Mestizo Institute of Culture and Arts began in 2003 to enrich and celebrate Utah’s many cultures. Since then it has injected vibrancy into Salt Lake’s art scene. Despite its awe-inspiring name, MICA is one of the state’s least-intimidating art galleries; its space on 631 West North Temple is shared with its namesake coffeehouse. Yet, the institute has set a Quixotic goal to connect Salt Lake’s dominant culture and its emerging immigrant communities. Its related programs include Mestizo Arts & Activism Collective, a leadership program for Westside youth in collaboration with University Neighborhood Partners and NeighborWorks Salt Lake. 631 W. North Temple, 801-596-0500,

Even in the exploration boom of the 1800s, nobody dared to explore the terrain flowing through the Green and the Colorado Rivers.⁠

That is, nobody until Major John W. Powell said the 19th Century equivalent of “Hey man, hold my beer while I try this.”⁠

Read more about his dangerous expedition at the link in our bio!⁠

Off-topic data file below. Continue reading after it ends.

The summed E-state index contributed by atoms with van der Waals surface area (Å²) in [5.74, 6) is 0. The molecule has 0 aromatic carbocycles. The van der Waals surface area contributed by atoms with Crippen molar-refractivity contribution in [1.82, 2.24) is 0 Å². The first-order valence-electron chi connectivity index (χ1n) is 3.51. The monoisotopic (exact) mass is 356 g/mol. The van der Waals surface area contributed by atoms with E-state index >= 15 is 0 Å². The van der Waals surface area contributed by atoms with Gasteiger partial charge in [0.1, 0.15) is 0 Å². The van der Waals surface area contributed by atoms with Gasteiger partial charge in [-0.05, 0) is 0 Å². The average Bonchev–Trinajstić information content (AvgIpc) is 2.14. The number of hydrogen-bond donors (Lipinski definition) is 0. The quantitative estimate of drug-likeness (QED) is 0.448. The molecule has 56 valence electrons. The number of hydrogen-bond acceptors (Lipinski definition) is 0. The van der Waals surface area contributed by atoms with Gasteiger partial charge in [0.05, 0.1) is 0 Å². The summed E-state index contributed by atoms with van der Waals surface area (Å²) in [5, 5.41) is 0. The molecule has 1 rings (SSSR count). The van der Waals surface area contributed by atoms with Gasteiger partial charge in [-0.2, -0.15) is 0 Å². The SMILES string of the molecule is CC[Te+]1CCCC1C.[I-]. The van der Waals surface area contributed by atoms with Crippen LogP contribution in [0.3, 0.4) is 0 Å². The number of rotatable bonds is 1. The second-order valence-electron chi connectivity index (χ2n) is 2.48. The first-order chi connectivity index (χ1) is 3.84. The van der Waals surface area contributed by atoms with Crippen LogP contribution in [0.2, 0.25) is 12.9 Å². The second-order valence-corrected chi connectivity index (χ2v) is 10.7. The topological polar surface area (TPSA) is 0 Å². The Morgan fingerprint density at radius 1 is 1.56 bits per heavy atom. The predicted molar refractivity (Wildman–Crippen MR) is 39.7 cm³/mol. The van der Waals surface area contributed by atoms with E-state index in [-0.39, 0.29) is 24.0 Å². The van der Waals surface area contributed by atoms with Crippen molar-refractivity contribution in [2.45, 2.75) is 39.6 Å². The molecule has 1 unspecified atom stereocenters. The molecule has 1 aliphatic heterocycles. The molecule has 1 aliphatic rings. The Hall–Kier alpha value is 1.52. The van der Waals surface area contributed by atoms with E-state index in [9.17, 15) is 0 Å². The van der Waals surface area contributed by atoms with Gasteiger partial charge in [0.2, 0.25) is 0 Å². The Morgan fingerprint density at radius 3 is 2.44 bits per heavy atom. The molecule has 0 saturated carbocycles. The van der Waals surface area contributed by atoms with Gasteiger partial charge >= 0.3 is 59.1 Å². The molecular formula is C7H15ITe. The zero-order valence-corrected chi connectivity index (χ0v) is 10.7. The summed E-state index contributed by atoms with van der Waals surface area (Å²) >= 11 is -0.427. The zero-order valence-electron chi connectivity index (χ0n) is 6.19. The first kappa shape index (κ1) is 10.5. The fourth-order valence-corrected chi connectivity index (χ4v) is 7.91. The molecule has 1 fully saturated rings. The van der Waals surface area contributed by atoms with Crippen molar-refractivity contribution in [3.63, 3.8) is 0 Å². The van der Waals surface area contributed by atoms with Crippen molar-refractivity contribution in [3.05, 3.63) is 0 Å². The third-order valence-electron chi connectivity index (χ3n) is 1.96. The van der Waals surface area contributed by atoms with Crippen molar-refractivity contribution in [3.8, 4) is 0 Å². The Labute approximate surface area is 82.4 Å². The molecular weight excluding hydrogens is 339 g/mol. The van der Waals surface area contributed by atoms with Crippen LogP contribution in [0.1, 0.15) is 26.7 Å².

Photo of Powell’s expedition courtesy Library of Congress Prints and Photographs Division⁠

A brand new issue of Salt Lake magazine is coming your way! ⁠

We can't wait to share these stories with you. This issue includes our annual Blue Plate Awards celebrating those surviving and thriving in the restaurant biz. Plus, we take a road trip to Wyoming and ask why the only Utah passenger on the Titanic didn’t survive her journey.⁠

A note from our editor Jeremy Pugh, including beautiful tributes to Mary Brown Malouf from our friends in the community, is online now. Read more at the link in our bio ❤️⁠

Subscribers: Look for this issue in your mailbox soon. The magazine will be on newsstands March 1! 📬

Today, we are thrilled to announce the winners of the 2021 Blue Plate Awards! ⁠🎉⁠